Our series “Digital Anthropologies in East Asia” thus aims to situate digitalization within its local conditions as a way to capture two critical moments (nodes) of digital development. The first is the critical moment of “digital becoming.” Digital technologies and content are not once-made entities spreading from the western center to the eastern peripheries. Rather, they are invented and developed by local policies, knowledge of the indigenous market, and people’s needs and desires, etc., in a particular society. Such a process of “becoming” often results in unpredictable technological innovations, unique uses of digital products, and intriguing sociotechnical changes. Our series thus traces the “becoming” moments of A.I., social media, digital archives, online discussion spaces, and virtual currency, etc., in China, Japan, South Korea, and Hong Kong. Capturing these “becoming” moments illuminates the dynamic process of digitalization in the obviously connected yet clearly differentiated countries of East Asia.
The second is the critical moment of “digital connecting.” Digital technologies and products are not objects that human societies create and put in use. They embody the capacities to reconfigure existing social relations and shape new webs of connections both on- and off-line. Over the past several decades, cultural anthropologists have paid considerable attention to the forms and values of social relations in East Asia. There is a long-standing body of literature describing guanxi (personal connections) in China, wa (group loyalty and harmony) in Japan, and inhwa (harmony between unequals) in Korea. But, how do digital technologies reconfigure guanxi, wa, and inhwa? What new socialities and modes of belonging emerge in East Asia in the digital era? How do digital technologies make new connections among people living in different regions of East Asia and connect East Asia to the other places in the world? How do these reshaped and newly shaped relationships impact social fields and political domains in East Asia? Drawing ethnographic materials from their respective research, the contributors show how cyber forums, video archives, internet celebrities, and mobile devices, etc. invent new avenues for social interactions and community-building. These virtual and actual connections re-channel collective desires and political aspirations in East Asia, refashion people’s imaginations of East Asia’s position in the world, and reshuffle the power relations between East Asian countries. Capturing the moment of “digital connecting” attends to the transformative power of digital technologies and grounds the social effects of digitalization in a local context.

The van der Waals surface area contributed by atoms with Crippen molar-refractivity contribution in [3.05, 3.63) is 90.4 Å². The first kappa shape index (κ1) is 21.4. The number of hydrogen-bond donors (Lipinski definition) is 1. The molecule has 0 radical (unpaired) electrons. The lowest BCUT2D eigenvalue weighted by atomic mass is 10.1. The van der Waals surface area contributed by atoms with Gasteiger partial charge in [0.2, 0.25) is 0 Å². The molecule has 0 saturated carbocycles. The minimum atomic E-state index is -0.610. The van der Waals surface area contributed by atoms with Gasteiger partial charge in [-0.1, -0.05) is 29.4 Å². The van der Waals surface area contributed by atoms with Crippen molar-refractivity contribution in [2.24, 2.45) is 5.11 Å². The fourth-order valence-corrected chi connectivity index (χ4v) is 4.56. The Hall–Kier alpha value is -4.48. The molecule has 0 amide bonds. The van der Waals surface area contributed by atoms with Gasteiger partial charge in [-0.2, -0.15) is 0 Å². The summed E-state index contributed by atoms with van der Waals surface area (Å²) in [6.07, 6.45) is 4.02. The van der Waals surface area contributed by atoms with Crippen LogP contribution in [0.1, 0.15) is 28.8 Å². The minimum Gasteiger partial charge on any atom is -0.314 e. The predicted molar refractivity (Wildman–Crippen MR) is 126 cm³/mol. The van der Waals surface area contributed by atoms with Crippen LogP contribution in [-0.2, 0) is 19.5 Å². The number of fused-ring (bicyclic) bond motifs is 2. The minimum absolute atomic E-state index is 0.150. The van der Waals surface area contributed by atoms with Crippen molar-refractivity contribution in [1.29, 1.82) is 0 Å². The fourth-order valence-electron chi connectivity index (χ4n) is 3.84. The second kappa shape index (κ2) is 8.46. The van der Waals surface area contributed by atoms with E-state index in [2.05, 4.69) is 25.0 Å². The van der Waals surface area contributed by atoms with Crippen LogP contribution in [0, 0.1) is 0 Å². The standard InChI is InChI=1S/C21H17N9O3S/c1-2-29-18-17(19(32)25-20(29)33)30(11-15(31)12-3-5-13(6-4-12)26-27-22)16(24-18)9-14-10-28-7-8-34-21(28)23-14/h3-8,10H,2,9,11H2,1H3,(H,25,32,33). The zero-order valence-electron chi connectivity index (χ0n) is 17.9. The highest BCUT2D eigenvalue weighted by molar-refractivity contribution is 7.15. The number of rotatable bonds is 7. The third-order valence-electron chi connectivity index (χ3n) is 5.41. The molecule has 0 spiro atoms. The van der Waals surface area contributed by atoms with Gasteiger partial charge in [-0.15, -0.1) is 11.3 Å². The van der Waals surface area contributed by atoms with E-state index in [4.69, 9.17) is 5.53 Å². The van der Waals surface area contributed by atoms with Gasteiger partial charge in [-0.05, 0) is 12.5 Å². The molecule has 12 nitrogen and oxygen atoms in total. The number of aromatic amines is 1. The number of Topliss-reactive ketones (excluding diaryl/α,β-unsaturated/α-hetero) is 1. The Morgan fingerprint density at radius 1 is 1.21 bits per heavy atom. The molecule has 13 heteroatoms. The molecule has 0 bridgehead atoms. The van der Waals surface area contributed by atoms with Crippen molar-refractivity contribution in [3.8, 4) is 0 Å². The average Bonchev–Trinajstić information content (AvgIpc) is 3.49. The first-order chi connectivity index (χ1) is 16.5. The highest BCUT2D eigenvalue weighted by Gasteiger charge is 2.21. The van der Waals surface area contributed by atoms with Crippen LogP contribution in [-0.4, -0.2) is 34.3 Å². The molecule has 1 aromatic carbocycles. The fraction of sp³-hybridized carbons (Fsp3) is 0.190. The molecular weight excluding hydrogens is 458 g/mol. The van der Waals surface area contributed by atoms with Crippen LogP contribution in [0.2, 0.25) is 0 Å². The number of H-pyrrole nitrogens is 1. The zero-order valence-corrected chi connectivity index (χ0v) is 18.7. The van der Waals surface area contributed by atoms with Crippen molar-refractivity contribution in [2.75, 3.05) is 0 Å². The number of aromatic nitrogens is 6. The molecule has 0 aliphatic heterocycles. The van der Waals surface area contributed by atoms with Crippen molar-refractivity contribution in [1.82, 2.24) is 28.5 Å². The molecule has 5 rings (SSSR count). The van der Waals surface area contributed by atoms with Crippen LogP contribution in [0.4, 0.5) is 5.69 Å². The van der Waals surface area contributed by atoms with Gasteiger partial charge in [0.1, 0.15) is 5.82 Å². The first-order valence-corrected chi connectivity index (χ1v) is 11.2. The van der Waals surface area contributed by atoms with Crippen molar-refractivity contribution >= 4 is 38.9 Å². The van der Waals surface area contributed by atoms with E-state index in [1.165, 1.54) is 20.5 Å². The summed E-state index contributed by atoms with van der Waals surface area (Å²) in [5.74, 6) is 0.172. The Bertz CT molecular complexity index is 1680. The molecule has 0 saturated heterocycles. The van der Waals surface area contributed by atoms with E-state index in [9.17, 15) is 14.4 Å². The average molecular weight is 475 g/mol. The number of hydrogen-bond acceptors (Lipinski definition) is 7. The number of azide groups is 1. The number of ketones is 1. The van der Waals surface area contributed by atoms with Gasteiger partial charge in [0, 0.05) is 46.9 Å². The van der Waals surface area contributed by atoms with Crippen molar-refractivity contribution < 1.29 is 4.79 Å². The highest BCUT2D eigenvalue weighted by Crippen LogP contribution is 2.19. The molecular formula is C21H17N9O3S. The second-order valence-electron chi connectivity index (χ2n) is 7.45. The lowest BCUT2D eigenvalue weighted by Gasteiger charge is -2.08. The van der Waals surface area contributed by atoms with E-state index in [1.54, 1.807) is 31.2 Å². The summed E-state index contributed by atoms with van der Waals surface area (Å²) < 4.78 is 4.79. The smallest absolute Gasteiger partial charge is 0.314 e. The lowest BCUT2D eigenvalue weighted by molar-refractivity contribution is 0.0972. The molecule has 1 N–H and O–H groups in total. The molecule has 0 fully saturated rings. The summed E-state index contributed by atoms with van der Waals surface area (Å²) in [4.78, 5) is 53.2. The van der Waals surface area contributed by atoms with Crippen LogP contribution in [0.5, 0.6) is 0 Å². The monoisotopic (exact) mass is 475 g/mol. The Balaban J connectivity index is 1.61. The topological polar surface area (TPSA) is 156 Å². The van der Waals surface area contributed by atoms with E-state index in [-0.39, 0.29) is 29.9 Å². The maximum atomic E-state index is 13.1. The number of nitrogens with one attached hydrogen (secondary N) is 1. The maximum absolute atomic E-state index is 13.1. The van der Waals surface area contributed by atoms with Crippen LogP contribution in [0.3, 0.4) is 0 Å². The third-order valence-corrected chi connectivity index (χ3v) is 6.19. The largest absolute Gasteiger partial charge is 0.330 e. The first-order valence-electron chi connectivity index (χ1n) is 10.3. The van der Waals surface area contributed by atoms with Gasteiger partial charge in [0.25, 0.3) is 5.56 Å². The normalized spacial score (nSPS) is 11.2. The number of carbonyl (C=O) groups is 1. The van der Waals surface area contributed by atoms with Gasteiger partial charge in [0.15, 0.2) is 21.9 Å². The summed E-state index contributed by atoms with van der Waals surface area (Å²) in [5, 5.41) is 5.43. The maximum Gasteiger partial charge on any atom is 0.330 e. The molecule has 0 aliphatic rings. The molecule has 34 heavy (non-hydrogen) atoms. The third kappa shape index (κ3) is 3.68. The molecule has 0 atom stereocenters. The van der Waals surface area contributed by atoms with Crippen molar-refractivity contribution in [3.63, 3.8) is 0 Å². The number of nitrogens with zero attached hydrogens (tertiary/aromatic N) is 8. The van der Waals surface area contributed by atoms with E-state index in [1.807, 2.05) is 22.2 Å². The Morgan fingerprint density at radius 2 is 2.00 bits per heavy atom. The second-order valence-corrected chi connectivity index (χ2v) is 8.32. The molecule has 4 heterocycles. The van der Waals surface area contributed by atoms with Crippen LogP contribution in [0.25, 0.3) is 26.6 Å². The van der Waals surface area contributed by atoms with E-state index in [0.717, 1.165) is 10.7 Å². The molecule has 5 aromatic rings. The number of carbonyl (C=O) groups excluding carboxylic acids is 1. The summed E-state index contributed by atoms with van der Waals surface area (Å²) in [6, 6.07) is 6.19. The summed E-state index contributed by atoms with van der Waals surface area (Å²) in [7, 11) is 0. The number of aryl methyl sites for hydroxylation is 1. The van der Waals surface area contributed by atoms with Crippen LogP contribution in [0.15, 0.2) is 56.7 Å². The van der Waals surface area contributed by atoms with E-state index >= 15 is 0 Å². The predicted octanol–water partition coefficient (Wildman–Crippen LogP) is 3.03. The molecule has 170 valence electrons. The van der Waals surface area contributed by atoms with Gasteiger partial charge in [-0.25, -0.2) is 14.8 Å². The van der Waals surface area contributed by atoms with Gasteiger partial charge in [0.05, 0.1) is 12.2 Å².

Situating digitalization is critical. It is a critical method for digital anthropologists to scrutinize the mutual transformation between digital technologies and human societies. It is also a critical standpoint from which digital anthropologists can have meaningful dialogues and develop comparative frameworks. Finally, it is a critical tool for anthropologists to engage with the public and participate in conversations on digital development. Currently, market researchers, government consultants and journalists tend to dominate these conversations. However, anthropologists could use empirical data to redirect these conversations and begin to dismantle the linear development model underlying the mainstream discourse. It is with this goal in mind that we start the series.
Editor’s note: We will publish 10 articles from June to October, two articles per month.
Yi Zhou is a contributing editor for the Society for East Asian Anthropology’s column. She is a Ph.D. candidate in the Anthropology Department of the University of California, Davis. Her research focuses on digital media, affective labor, and governmentality in China.